Does Populism Work?

Will Truman

Will Truman is the Editor-in-Chief of Ordinary Times. He is also on Twitter.

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91 Responses

  1. Jaybird says:

    Fear is a greater motivator than civic duty, maybe.Report

    • Tracy Downey in reply to Jaybird says:

      Agree with this. Fear of class warfare, becoming slighted in a growing society, a new minority, forgotten by technology, . It truly depends on the messenger fueling the anger. Over the years, it appears that populist anger is now a business to profit And how to exploit until the destruction is run into the ground.Report

  2. Marchmaine says:

    My pet theory is that income inequality is a cultural failure, not an economic/regulatory failure. That is, recognizing that economic benefits are being captured disproportionately matters more than the potential economic “fix”. This recognition exerts cultural pressure to voluntarily (well, somewhat voluntarily) to distribute gains at least temporarily.

    The cultural argument can be both leftist/rightist simultaneously and often is. Of course there are laws passed and regulations promulgated etc. etc. But is has less to do with the laws/regulations themselves than the cultural mood.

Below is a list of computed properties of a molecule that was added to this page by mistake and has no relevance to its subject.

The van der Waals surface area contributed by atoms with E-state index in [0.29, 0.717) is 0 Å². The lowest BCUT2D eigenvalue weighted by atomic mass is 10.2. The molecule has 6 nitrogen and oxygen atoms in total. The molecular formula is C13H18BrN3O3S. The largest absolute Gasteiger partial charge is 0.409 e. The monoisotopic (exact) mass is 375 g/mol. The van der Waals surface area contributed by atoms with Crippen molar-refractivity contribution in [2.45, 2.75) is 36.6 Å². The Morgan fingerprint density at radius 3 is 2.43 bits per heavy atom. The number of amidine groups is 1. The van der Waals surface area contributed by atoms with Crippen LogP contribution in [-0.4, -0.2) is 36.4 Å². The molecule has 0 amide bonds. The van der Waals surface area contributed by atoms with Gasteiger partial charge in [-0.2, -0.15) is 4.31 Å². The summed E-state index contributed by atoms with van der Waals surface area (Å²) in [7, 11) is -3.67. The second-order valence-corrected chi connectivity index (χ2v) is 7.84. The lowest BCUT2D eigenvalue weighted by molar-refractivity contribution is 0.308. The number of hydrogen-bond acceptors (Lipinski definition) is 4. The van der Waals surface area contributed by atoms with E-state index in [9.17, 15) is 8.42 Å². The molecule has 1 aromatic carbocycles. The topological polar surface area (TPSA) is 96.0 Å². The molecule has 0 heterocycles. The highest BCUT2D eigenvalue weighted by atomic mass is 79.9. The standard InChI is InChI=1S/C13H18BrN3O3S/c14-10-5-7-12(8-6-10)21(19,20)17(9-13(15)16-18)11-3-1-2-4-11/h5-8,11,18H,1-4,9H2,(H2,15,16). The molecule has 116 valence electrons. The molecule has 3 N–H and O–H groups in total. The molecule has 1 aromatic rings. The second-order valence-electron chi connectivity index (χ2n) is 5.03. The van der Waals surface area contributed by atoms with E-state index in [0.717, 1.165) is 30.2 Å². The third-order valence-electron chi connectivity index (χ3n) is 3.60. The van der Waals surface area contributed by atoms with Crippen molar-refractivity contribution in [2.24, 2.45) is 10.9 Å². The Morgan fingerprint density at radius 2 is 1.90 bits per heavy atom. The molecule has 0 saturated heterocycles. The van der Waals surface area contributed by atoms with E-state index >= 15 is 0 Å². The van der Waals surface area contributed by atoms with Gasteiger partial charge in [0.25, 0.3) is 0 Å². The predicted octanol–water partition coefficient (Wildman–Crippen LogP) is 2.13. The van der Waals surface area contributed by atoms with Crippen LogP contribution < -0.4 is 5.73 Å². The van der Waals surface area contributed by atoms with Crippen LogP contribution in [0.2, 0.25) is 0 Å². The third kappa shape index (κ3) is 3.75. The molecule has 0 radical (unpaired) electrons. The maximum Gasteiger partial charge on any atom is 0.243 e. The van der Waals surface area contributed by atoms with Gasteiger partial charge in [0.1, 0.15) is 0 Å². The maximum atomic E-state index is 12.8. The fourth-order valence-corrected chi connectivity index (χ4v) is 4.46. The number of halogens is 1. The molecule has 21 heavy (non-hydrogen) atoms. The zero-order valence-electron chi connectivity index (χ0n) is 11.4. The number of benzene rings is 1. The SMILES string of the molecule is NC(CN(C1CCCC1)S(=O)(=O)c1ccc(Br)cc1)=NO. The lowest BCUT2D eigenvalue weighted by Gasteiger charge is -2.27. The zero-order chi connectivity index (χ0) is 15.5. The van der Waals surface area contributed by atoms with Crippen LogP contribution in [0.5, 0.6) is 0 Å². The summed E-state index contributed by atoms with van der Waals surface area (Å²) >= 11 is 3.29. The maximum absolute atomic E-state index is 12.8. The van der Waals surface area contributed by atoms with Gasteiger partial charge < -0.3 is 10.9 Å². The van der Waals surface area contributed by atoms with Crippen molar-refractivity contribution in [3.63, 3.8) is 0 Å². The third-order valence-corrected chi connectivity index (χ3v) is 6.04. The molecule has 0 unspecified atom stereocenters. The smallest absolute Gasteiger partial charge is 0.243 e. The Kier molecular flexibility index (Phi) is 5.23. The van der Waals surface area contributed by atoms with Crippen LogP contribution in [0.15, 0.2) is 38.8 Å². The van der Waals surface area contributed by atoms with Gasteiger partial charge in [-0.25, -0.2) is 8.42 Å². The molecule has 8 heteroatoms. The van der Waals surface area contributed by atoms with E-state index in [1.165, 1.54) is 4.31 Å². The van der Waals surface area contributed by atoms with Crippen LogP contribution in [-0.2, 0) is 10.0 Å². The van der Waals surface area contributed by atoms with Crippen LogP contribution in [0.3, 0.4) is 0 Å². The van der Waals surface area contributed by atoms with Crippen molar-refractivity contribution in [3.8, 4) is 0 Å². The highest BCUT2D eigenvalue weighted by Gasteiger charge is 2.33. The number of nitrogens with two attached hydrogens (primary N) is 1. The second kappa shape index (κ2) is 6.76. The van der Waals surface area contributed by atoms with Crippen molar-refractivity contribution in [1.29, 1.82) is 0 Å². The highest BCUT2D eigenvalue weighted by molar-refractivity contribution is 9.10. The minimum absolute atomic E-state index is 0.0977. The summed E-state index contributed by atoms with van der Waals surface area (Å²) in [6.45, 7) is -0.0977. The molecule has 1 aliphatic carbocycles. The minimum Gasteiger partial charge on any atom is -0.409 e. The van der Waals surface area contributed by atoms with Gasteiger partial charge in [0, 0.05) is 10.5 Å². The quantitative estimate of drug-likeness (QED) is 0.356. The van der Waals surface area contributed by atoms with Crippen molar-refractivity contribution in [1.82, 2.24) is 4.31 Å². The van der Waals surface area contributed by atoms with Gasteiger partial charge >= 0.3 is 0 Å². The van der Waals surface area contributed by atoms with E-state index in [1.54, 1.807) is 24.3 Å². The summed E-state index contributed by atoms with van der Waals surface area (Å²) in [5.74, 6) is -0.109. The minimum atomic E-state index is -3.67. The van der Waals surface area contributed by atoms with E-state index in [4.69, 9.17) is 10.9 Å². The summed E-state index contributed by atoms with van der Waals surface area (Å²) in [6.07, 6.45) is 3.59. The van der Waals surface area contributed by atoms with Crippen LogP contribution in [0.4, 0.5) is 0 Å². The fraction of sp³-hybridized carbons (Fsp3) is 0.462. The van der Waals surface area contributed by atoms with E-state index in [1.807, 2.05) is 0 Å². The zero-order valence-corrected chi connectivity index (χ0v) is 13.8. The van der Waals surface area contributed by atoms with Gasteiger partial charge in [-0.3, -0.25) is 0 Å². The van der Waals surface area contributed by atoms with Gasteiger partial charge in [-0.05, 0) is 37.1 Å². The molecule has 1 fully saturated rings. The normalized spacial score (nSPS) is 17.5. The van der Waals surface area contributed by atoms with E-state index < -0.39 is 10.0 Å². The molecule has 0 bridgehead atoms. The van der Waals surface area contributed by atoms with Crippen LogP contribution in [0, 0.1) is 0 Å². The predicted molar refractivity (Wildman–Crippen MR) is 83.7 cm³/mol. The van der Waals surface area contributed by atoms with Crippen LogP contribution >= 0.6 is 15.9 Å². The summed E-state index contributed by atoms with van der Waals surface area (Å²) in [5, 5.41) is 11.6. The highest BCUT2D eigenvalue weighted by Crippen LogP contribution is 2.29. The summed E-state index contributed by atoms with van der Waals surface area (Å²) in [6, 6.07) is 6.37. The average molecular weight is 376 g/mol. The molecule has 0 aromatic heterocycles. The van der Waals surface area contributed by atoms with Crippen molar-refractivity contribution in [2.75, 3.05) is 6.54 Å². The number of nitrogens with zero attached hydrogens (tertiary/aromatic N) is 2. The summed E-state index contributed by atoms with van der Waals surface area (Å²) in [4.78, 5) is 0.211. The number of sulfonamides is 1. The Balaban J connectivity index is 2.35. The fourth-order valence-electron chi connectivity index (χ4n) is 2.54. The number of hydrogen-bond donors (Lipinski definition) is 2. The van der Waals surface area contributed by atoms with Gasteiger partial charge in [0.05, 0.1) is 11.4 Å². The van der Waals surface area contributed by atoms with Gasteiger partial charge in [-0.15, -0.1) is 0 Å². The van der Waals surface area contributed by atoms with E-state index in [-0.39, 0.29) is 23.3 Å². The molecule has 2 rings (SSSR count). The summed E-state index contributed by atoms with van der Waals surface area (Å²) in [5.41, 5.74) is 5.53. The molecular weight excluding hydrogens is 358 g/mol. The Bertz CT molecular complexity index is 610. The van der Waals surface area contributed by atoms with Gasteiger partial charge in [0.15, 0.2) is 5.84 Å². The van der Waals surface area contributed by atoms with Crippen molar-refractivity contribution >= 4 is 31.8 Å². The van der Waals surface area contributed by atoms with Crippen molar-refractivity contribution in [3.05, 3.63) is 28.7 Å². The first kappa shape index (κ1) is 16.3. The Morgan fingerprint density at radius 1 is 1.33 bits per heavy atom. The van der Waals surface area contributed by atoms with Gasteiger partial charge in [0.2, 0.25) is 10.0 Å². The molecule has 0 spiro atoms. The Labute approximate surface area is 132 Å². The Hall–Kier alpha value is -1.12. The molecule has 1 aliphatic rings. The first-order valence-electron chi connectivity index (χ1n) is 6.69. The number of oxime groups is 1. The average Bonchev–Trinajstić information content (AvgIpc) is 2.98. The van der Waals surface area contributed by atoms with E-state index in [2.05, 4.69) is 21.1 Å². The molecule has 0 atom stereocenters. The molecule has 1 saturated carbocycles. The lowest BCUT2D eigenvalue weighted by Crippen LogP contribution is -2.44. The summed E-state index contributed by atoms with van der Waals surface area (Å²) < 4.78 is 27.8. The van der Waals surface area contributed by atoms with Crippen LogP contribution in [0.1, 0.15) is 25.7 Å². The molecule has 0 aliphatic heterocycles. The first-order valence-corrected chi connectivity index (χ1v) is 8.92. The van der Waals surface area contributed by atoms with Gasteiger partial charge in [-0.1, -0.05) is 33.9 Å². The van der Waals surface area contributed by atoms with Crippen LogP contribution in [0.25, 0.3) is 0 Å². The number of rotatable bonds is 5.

My counter-intuitive pet theory is that Leftist technocratic re-distribution schemes are preferred by the managerial class as the costs can be negotiated and “gamed” far more easily than populist cultural pressures.Report

    • bookdragon in reply to Marchmaine says:

      I suspect you are right in this. I came of age in the ‘Greed is Good’ 80s, with the overwhelming cultural message being that all that mattered was how much $$$ you made and if you trampled others to make more, that only made you even more admirable as a ruthless business genius.

      That mindset is like a bender that we’re only sobering up (and feeling the hangover) from now. I mean, it lasted well into the 00s, with GOP running against Obama even in 2012 on the platform of ‘Makers vs Takers’ with anyone complaining of income inequality being cast as one of the bad ‘takers’.

      Ironically, I think that phrase is going to get turned around in future election cycles to cast workers as the makers and the wealthy as the takers. It’s probably a necessary course correction at this point, but that message can be just a different kind of drug and we’re not careful it will be followed by another type of nasty hangover.Report

  3. Saul Degraw says:

    I will bring up that thing that everyone hates here. The racialized nature of American politics makes everything a bit more different and difficult here.